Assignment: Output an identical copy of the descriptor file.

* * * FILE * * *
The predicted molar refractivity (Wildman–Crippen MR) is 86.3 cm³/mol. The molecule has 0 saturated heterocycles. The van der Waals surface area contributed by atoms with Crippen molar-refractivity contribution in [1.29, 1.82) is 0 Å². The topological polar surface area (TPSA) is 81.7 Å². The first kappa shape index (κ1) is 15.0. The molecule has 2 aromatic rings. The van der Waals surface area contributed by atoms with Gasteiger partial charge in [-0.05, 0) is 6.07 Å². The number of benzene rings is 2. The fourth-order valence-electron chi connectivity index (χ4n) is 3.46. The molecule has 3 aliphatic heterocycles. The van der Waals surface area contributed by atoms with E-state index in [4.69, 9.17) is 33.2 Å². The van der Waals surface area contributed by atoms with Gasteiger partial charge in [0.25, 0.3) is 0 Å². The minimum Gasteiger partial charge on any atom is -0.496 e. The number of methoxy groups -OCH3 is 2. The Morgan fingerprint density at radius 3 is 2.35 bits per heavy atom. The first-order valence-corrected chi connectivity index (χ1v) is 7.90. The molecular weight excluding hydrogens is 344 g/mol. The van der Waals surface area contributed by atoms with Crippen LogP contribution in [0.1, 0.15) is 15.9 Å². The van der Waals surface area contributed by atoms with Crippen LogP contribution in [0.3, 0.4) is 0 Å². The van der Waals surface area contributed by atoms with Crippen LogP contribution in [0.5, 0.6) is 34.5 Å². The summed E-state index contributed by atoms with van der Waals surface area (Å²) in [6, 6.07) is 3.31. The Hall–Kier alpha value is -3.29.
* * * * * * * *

The predicted molar refractivity (Wildman–Crippen MR) is 86.3 cm³/mol. The molecule has 0 saturated heterocycles. The van der Waals surface area contributed by atoms with Crippen molar-refractivity contribution in [1.29, 1.82) is 0 Å². The topological polar surface area (TPSA) is 81.7 Å². The first kappa shape index (κ1) is 15.0. The molecule has 2 aromatic rings. The van der Waals surface area contributed by atoms with Gasteiger partial charge in [-0.05, 0) is 6.07 Å². The number of benzene rings is 2. The fourth-order valence-electron chi connectivity index (χ4n) is 3.46. The molecule has 3 aliphatic heterocycles. The van der Waals surface area contributed by atoms with E-state index in [4.69, 9.17) is 33.2 Å². The van der Waals surface area contributed by atoms with Gasteiger partial charge in [0.25, 0.3) is 0 Å². The minimum Gasteiger partial charge on any atom is -0.496 e. The number of methoxy groups -OCH3 is 2. The Morgan fingerprint density at radius 3 is 2.35 bits per heavy atom. The first-order valence-corrected chi connectivity index (χ1v) is 7.90. The molecular weight excluding hydrogens is 344 g/mol. The van der Waals surface area contributed by atoms with Crippen LogP contribution in [0.1, 0.15) is 15.9 Å². The van der Waals surface area contributed by atoms with Crippen LogP contribution in [0.3, 0.4) is 0 Å². The van der Waals surface area contributed by atoms with Crippen LogP contribution in [0.5, 0.6) is 34.5 Å². The summed E-state index contributed by atoms with van der Waals surface area (Å²) in [6, 6.07) is 3.31. The Hall–Kier alpha value is -3.29.